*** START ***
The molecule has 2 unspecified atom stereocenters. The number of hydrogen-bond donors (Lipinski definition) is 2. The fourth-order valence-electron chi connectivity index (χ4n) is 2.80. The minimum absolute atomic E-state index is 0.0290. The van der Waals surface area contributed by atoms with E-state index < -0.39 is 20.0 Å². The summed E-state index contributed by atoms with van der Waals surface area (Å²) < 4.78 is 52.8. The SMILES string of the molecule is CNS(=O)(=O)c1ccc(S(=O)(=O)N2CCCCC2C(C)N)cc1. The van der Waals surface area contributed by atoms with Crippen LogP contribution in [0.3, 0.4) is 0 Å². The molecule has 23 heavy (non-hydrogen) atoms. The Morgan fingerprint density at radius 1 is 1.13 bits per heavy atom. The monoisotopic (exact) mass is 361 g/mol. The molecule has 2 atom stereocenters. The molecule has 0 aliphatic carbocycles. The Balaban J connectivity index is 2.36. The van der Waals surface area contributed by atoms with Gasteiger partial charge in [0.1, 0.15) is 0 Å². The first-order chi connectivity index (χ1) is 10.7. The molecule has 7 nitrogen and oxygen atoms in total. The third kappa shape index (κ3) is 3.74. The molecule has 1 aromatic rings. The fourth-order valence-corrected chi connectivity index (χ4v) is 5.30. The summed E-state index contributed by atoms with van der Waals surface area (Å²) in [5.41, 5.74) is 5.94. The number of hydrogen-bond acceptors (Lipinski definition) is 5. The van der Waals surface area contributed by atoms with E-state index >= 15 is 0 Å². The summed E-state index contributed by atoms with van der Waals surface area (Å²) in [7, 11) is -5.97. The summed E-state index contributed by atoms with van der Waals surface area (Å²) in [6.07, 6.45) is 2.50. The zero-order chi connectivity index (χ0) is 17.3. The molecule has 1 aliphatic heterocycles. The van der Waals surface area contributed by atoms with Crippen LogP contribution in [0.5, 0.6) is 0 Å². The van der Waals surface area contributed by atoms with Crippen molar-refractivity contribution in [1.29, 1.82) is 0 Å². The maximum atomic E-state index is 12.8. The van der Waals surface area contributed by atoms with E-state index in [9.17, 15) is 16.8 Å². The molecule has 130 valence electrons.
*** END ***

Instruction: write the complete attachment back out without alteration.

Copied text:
The molecule has 2 unspecified atom stereocenters. The number of hydrogen-bond donors (Lipinski definition) is 2. The fourth-order valence-electron chi connectivity index (χ4n) is 2.80. The minimum absolute atomic E-state index is 0.0290. The van der Waals surface area contributed by atoms with E-state index < -0.39 is 20.0 Å². The summed E-state index contributed by atoms with van der Waals surface area (Å²) < 4.78 is 52.8. The SMILES string of the molecule is CNS(=O)(=O)c1ccc(S(=O)(=O)N2CCCCC2C(C)N)cc1. The van der Waals surface area contributed by atoms with Crippen LogP contribution in [0.3, 0.4) is 0 Å². The molecule has 23 heavy (non-hydrogen) atoms. The Morgan fingerprint density at radius 1 is 1.13 bits per heavy atom. The monoisotopic (exact) mass is 361 g/mol. The molecule has 2 atom stereocenters. The molecule has 0 aliphatic carbocycles. The Balaban J connectivity index is 2.36. The van der Waals surface area contributed by atoms with Gasteiger partial charge in [0.1, 0.15) is 0 Å². The first-order chi connectivity index (χ1) is 10.7. The molecule has 7 nitrogen and oxygen atoms in total. The third kappa shape index (κ3) is 3.74. The molecule has 1 aromatic rings. The fourth-order valence-corrected chi connectivity index (χ4v) is 5.30. The summed E-state index contributed by atoms with van der Waals surface area (Å²) in [5.41, 5.74) is 5.94. The number of hydrogen-bond acceptors (Lipinski definition) is 5. The van der Waals surface area contributed by atoms with E-state index >= 15 is 0 Å². The summed E-state index contributed by atoms with van der Waals surface area (Å²) in [7, 11) is -5.97. The summed E-state index contributed by atoms with van der Waals surface area (Å²) in [6.07, 6.45) is 2.50. The zero-order chi connectivity index (χ0) is 17.3. The molecule has 1 aliphatic heterocycles. The van der Waals surface area contributed by atoms with Crippen LogP contribution in [0.5, 0.6) is 0 Å². The van der Waals surface area contributed by atoms with Crippen molar-refractivity contribution in [1.29, 1.82) is 0 Å². The maximum atomic E-state index is 12.8. The van der Waals surface area contributed by atoms with E-state index in [9.17, 15) is 16.8 Å². The molecule has 130 valence electrons.